That same year, a twenty-one-year-old man named Steve Russell was beginning work with John McCarthy and Marvin Minsky at MIT’s new artificial intelligence lab. Russell joined an MIT group called the Tech Model Railroad Club, which had been founded in the ’40s by a group of students who were interested in the workings of the automated operation of model trains, but would now rapidly become a workshop for the world’s first hackers. The Signals and Power Subcommittee, who created the circuits that made the trains run, is credited with popularizing the term “hack,” and establishing many of the ethical principles of hacker culture. Their dictionary of new terms, for instance, is often credited with authorship of the rallying cry “Information wants to be free.”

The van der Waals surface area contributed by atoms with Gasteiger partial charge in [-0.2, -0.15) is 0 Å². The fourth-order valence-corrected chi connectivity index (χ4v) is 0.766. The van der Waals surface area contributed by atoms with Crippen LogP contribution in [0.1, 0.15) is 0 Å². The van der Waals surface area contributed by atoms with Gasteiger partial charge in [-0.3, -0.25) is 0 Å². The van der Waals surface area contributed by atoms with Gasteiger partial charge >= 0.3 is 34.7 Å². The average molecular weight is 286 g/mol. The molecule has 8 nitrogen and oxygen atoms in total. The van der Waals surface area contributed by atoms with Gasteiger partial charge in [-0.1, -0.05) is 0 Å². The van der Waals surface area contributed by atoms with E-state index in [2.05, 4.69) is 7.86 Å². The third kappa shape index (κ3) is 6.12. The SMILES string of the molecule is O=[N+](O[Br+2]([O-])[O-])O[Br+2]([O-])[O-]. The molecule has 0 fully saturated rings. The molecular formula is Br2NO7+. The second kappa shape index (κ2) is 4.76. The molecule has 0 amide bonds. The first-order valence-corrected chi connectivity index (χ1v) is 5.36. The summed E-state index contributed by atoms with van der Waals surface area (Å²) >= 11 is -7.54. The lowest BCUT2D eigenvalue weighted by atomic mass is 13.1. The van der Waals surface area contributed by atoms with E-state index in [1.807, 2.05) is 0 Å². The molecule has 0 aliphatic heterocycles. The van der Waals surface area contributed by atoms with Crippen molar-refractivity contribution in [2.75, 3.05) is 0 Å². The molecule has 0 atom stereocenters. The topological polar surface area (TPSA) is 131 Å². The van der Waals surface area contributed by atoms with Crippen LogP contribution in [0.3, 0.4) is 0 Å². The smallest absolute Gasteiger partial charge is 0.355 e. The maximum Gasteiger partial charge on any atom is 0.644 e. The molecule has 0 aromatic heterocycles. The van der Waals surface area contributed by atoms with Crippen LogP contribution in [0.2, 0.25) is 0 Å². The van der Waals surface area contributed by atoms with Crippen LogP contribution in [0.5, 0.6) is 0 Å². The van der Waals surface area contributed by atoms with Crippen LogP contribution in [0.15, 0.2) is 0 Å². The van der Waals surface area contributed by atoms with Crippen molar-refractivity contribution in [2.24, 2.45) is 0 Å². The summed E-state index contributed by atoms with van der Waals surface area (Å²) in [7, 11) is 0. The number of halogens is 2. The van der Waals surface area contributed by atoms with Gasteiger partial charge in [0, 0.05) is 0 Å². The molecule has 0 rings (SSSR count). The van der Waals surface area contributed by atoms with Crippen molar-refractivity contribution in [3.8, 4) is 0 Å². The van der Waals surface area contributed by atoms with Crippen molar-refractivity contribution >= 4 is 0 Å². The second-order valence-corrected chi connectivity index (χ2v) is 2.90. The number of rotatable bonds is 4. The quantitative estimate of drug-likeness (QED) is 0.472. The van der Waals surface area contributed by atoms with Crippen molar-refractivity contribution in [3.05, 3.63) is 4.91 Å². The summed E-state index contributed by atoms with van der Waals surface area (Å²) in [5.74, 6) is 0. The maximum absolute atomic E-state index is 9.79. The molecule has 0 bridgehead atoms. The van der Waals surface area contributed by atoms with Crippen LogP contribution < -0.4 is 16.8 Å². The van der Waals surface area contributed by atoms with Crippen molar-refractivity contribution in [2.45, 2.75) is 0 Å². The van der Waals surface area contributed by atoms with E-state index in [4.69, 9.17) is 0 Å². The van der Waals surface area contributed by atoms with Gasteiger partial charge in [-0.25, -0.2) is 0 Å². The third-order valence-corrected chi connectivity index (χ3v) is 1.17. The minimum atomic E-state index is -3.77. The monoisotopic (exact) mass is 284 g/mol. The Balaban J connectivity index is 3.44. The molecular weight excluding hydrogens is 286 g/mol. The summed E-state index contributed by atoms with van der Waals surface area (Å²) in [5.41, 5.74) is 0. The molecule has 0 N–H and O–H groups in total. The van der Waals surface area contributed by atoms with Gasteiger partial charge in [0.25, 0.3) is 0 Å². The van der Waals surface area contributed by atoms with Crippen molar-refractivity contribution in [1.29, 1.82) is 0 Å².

In 1962, using the lab’s new $120,000 PDP-1 computer (an upgrade from the three-million-dollar TX-0 they had been using before), Russell, in collaboration with his colleagues Martin Graetz and Wayne Wiitanen, made a game. They called it Spacewar! The game was a battle between two spaceships, maneuvering in the gravity well of a star. Both ships are controlled by human players. When it was complete, Russell left it in the lab for anyone to play—or to improve. Spacewar! became not only one of the first video games but also the first game with mods—that is, player-made modifications. One colleague from the lab hacked the game to encode the night sky, making the stars and constellations’ placement and brightness more accurate; another added a sun with a gravitational pull. A third added hyperspace, giving players the ability to escape into a fourth dimension and reappear in another part of the game. Russell added a scoring system. The game was the first video game to be played at multiple computer installations. It tore through the small programming community of the ’60s.